SACRAMENTO, Calif. (CN) – Fresh off an endorsement from President Donald Trump, Republican businessman John Cox is gaining ground on Democratic frontrunner Gavin Newsom in California’s gubernatorial race.
In the final statewide nonpartisan poll before the June 5 primary, 25 percent of respondents favor Newsom followed by 19 percent for Cox. The Public Policy Institute of California survey has Cox slightly ahead of former Los Angeles mayor Antonio Villaraigosa, a Democrat, for the all-important second spot.
While Newsom has been the top choice among likely voters for months, Cox jumped four points since April’s poll. Newsom held a double-digit lead over Cox in the previous polls.
“Newsom’s support has been consistent across five PPIC surveys, while Cox’s support has sharply increased since our January survey,” the institute’s president and CEO Mark Baldassare said in a statement,.
California conducts a top-two or “jungle primary” with only two candidates advancing to the November ballot, regardless of party affiliation. This will be the first election with an open governor’s seat since California switched to the top-two system in 2011.
Cox’s bid to hold off Villaraigosa and Republican Assemblyman Travis Allen for second place received a boost late last week. Trump endorsed Cox in a tweet, calling the San Diego resident and Illinois native the best candidate to “Make California Great Again!”
“California finally deserves a great Governor, one who understands borders, crime and lowering taxes. John Cox is the man – he’ll be the best Governor you’ve ever had,” Trump tweeted.
Cox hopes Trump’s endorsement consolidates the Republican vote by swaying voters from Allen, who was fourth in the poll at 11 percent. Cox’s campaign manager Tim Rosales believes the endorsement will not only fend off Allen, it spells doom for Newsom.
“With President Trump’s endorsement California Republicans clearly view John Cox as their candidate. Further, John Cox is running even with Gavin Newsom amongst independents despite millions in attack ads paid for by Democrat billionaires,” Rosales said in an email.
The poll comes less than two weeks before the June midterm and with voters already sending in absentee ballots. A majority of votes were cast by mail in the last three November statewide elections, including 8.4 million absentee ballots in the 2016 presidential election.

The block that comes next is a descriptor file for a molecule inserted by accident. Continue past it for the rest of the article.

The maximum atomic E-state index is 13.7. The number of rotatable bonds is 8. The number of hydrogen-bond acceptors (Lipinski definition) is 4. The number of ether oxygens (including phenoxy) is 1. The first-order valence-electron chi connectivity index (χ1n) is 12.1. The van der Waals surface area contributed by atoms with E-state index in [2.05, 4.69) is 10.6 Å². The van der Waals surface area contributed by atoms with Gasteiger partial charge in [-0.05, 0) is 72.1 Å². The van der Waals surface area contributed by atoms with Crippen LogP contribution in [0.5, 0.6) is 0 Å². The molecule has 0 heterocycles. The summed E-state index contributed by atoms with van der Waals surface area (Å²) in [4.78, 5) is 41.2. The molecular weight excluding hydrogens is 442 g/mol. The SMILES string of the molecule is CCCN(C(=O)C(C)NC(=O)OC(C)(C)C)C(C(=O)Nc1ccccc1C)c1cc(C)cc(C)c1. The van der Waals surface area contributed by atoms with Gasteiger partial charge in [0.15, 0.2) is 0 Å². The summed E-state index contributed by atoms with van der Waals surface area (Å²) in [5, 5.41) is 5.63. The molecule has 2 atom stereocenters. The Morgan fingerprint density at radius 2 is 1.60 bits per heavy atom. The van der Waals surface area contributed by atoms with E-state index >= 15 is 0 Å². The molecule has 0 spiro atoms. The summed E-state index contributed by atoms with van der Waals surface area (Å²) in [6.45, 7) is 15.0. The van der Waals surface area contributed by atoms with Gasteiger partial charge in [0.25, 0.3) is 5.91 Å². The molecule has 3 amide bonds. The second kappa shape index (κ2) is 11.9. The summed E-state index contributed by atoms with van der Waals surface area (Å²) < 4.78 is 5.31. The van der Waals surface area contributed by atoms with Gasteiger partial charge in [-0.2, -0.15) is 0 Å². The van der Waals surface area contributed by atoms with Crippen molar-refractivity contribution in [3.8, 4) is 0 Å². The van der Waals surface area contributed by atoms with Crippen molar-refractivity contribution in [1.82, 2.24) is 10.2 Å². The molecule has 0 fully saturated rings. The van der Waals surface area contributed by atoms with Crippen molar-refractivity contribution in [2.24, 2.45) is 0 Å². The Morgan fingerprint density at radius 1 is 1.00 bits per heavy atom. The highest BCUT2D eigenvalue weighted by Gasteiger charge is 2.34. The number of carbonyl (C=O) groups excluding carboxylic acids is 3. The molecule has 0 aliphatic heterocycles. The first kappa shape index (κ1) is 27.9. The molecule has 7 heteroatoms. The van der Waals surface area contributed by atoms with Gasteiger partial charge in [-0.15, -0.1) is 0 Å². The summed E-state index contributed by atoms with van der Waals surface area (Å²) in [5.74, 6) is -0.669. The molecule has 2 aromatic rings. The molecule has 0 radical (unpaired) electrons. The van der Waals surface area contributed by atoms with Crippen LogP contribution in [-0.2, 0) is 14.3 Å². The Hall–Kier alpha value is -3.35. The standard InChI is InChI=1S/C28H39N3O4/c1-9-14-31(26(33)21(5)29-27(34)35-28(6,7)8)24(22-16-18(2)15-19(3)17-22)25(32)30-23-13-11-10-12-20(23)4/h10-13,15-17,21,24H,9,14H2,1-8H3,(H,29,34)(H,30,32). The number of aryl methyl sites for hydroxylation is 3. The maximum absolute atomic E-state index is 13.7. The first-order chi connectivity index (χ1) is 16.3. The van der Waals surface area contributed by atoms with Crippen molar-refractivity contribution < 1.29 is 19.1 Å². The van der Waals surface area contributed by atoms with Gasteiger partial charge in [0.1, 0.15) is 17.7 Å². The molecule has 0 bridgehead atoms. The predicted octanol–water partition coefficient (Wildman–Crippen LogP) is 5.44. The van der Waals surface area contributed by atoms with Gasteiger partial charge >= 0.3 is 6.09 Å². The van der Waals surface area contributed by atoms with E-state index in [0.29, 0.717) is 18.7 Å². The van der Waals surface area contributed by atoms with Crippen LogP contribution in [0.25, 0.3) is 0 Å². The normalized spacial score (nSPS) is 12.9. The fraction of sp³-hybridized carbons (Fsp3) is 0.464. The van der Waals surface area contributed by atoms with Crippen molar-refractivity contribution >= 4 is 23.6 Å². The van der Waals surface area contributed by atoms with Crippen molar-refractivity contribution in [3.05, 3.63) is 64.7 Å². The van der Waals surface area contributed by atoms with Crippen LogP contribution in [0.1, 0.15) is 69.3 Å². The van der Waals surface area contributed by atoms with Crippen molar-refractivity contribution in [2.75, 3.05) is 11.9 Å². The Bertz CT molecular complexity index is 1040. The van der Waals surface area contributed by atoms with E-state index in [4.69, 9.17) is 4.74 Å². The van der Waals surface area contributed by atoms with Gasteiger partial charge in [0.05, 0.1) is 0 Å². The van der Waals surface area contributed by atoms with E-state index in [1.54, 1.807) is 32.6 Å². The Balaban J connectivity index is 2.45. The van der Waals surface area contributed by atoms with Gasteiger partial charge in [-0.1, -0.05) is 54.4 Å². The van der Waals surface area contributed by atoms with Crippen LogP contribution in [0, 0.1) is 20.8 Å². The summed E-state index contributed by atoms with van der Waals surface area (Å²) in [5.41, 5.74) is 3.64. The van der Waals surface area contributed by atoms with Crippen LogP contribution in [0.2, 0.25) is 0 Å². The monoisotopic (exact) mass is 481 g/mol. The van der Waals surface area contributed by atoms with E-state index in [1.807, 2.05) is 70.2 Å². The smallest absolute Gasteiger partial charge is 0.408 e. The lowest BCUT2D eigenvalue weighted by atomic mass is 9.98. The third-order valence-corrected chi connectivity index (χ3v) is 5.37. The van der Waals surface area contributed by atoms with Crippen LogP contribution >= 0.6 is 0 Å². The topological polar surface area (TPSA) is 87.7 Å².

The May results were based on a telephone survey of 1,702 California adults and has a 3.1 percent margin of error. The institute targeted likely voters from five geographic regions and a variety of ethnicities.
Immigration, the economy and housing continue to be the largest issues with likely voters.
Using the Trump administration’s ongoing lawsuit against California’s sanctuary policies as background, the institute asked about voters’ immigration views.
Democratic and independent respondents overwhelmingly said immigrants benefit the state while 55 percent of Republicans said they are a burden. But independents, Democrats and Republicans agreed there should be a process for undocumented immigrants to stay in the country legally.
“Majorities across the state’s regions continue to view immigrants as a benefit, while local tensions have been surfacing about federal and state roles in immigration enforcement,” Baldassare said.
The wide-ranging poll also asked respondents about Trump, Russia and congressional races. The results indicate Trump’s endorsement of Cox may not hold much ground in a state that overwhelmingly voted for Hillary Clinton in 2016.
Just 38 percent of likely voters approve of the way Trump is handling his first term, and 74 percent believe the Russian government tried to influence the 2016 election. But nearly half of agreed that the Russia investigation is politically motivated, including 79 percent of Republicans.
If Democrats are to regain control of the U.S. House of Representatives this fall, the “blue wave” will have to reach California and make the Golden State bluer than it already is. With an unpopular president and Republicans making up just 25 percent of the state’s registered voters, Democrats are targeting seven GOP-held congressional seats.
Just over half of likely voters polled said they would favor the Democratic congressional candidate if the November election was held today, and 46 percent said they are extremely or very enthusiastic about voting in congressional races.
Partisanship remains strong, with Democratic candidates favored by a 32-point margin in Democratic-held congressional districts and Republican candidates preferred by 28 percent in GOP-held districts.